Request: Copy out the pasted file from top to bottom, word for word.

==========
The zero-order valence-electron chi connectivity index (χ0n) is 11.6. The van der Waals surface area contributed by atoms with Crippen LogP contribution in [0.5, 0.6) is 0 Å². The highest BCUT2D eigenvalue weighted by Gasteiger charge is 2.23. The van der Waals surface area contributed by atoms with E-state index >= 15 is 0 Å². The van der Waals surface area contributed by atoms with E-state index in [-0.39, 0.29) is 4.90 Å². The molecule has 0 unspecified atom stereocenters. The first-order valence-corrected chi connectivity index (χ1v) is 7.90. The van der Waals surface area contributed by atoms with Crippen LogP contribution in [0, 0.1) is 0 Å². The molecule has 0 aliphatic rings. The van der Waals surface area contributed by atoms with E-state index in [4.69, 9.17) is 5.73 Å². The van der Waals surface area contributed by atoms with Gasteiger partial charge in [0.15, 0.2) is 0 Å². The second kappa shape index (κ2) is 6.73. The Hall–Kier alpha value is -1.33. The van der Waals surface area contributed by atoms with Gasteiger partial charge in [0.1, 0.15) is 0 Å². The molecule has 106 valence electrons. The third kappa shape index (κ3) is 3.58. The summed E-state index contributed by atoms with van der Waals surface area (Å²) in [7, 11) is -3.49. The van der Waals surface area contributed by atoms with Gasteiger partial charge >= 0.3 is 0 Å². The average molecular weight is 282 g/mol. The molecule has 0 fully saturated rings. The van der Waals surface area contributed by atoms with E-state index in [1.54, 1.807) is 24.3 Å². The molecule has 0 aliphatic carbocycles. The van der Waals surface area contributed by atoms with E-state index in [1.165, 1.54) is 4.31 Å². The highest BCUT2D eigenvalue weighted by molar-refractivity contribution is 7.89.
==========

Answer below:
The zero-order valence-electron chi connectivity index (χ0n) is 11.6. The van der Waals surface area contributed by atoms with Crippen LogP contribution in [0.5, 0.6) is 0 Å². The highest BCUT2D eigenvalue weighted by Gasteiger charge is 2.23. The van der Waals surface area contributed by atoms with E-state index >= 15 is 0 Å². The van der Waals surface area contributed by atoms with E-state index in [-0.39, 0.29) is 4.90 Å². The molecule has 0 unspecified atom stereocenters. The first-order valence-corrected chi connectivity index (χ1v) is 7.90. The van der Waals surface area contributed by atoms with Crippen LogP contribution in [0, 0.1) is 0 Å². The molecule has 0 aliphatic rings. The van der Waals surface area contributed by atoms with E-state index in [4.69, 9.17) is 5.73 Å². The van der Waals surface area contributed by atoms with Gasteiger partial charge in [0.15, 0.2) is 0 Å². The second kappa shape index (κ2) is 6.73. The Hall–Kier alpha value is -1.33. The van der Waals surface area contributed by atoms with Gasteiger partial charge in [0.1, 0.15) is 0 Å². The molecule has 106 valence electrons. The third kappa shape index (κ3) is 3.58. The summed E-state index contributed by atoms with van der Waals surface area (Å²) in [7, 11) is -3.49. The van der Waals surface area contributed by atoms with Gasteiger partial charge >= 0.3 is 0 Å². The average molecular weight is 282 g/mol. The molecule has 0 fully saturated rings. The van der Waals surface area contributed by atoms with E-state index in [1.54, 1.807) is 24.3 Å². The molecule has 0 aliphatic carbocycles. The van der Waals surface area contributed by atoms with E-state index in [1.165, 1.54) is 4.31 Å². The highest BCUT2D eigenvalue weighted by molar-refractivity contribution is 7.89.